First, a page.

Accountability is an often-overlooked aspect of business development that should be introduced to your staff members early in their career. Institute some kind of tracking record, then review it with them monthly or quarterly, and see whom they are talking to and what the next steps are.
Young staff don't necessarily need a specific growth goal, but do identify specific, quantified action steps that they need to implement to contribute to growth, such as attending a specific number of industry or community events, or identifying a certain number of new service opportunities with clients. Follow up to ensure that they understand that growth is important to the firm, and that everyone must contribute.
It's up to you to create a growth culture in your firm, and make it clear that every employee is responsible for building the firm's business. It can be built into the way staff are taught to serve clients, and by demonstrating by example that the firm makes time for business development.
For this to happen there must be accountability - for everyone, from partner to staff.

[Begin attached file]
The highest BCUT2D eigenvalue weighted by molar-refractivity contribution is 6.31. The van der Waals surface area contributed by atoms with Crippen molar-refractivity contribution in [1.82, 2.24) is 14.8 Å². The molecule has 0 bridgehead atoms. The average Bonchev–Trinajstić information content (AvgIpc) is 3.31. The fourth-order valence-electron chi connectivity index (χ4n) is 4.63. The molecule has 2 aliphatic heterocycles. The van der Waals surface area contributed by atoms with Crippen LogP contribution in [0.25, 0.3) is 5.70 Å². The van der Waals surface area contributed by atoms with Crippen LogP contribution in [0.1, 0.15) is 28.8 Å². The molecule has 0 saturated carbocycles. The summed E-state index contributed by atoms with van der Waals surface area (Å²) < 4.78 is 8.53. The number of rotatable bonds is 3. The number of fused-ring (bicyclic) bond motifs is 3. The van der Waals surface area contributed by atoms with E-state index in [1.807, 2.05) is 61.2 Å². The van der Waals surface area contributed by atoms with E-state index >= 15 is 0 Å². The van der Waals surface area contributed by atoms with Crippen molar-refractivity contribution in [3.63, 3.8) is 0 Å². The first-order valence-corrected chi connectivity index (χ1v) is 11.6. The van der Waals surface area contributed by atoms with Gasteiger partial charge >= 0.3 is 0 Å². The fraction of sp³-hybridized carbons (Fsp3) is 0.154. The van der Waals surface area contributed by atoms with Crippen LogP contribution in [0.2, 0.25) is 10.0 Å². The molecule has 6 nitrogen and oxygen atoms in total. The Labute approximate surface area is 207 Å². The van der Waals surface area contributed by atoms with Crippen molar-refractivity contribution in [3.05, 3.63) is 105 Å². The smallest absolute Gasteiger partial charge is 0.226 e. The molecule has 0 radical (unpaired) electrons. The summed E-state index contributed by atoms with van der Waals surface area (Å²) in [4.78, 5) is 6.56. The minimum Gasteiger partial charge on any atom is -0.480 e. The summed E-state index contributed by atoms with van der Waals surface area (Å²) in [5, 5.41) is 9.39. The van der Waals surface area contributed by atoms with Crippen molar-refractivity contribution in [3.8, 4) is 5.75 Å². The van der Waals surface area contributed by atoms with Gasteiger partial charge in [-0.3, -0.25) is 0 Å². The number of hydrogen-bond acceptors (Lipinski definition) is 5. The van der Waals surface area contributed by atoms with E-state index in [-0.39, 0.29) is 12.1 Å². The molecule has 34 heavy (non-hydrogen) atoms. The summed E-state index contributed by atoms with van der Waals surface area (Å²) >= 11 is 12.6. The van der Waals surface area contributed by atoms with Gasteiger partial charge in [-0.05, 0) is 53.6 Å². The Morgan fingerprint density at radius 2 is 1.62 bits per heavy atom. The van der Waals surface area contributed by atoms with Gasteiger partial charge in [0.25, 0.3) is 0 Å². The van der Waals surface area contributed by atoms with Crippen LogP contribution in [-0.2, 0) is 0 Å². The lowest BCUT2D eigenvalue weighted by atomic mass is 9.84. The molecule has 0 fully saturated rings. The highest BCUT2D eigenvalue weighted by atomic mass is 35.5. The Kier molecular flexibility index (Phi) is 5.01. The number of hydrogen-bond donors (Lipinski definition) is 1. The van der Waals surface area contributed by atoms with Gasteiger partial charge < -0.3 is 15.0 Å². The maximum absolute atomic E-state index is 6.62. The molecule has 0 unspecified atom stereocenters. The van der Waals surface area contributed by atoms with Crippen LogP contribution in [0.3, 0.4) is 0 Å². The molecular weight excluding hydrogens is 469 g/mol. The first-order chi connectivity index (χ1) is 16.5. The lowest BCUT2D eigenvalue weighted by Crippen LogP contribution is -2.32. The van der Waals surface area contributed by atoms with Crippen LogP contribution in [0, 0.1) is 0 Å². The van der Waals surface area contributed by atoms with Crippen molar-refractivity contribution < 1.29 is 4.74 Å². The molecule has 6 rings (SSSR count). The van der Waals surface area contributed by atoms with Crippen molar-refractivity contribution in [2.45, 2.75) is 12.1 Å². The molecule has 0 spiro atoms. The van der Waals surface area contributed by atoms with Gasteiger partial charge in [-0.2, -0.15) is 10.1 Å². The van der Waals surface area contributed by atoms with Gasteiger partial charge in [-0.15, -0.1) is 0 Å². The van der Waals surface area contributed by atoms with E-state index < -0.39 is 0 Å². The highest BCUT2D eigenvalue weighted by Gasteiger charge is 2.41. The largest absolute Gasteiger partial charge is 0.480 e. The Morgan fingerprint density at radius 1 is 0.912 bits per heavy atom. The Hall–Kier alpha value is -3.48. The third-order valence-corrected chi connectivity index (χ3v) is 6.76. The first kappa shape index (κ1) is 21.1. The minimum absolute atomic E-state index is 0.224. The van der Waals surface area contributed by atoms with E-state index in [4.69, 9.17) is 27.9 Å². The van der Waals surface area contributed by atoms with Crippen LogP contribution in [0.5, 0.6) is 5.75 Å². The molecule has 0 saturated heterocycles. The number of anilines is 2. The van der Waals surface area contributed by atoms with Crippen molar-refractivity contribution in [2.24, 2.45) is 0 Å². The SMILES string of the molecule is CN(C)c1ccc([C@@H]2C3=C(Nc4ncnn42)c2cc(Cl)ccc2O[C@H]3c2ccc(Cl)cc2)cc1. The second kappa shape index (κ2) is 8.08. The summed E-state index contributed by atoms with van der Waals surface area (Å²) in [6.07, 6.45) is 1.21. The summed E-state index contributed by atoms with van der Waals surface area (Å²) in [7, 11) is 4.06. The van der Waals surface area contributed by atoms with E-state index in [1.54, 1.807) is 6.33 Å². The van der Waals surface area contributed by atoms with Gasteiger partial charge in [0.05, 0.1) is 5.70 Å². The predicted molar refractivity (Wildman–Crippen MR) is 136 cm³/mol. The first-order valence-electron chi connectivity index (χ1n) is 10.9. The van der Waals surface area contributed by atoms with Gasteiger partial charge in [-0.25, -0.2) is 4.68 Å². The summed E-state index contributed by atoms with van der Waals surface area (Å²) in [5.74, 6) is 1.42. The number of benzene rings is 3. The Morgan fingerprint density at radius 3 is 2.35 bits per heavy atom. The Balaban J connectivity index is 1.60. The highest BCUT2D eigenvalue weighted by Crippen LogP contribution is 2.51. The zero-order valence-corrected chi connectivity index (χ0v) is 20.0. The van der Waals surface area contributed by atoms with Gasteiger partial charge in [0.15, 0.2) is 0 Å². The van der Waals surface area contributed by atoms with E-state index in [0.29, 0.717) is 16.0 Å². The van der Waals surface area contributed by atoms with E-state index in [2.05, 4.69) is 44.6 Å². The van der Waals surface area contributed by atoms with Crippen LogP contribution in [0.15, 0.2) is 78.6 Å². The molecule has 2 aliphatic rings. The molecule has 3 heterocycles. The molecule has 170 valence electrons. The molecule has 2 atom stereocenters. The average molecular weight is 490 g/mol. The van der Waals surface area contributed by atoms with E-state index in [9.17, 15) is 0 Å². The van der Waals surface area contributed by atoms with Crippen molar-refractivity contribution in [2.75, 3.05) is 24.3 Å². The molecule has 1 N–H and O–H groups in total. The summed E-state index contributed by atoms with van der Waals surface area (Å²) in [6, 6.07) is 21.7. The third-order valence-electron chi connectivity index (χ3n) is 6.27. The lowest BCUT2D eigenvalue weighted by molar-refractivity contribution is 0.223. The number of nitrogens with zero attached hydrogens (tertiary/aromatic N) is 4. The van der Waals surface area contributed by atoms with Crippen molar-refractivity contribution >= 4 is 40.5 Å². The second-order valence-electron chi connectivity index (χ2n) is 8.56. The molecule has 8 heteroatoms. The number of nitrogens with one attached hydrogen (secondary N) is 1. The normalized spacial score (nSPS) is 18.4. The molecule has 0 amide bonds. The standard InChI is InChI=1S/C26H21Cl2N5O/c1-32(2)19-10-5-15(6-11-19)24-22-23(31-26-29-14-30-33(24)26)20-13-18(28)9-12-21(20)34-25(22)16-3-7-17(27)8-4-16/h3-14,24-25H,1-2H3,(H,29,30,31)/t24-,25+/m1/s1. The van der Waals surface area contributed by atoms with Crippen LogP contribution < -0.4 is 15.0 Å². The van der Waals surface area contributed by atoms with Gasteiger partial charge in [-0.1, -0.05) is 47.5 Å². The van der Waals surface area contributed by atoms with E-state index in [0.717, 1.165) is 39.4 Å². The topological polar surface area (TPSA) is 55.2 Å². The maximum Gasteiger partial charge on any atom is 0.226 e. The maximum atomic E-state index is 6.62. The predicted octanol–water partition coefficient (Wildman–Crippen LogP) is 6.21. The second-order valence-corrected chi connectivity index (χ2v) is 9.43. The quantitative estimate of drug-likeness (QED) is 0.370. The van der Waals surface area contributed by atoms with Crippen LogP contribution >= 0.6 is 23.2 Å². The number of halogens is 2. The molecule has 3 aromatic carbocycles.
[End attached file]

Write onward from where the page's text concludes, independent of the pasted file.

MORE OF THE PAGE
Diamonds in the rough
You'll be amazed at what your younger staff will accomplish in terms of business development if you just explain what to do and teach them the skills they need to succeed.
Many staff members enter accounting firms when they are fresh from college, bringing with them a wealth of technical knowledge, but limited people skills. Give them the tools they need to grow, and the whole firm will reap the rewards.
Larry Bildstein, CPA, is the president and CEO of The Whetstone Group Inc., in Cedar Rapids, Iowa, which specializes in helping CPA firms grow and build their business through effective growth planning and marketing.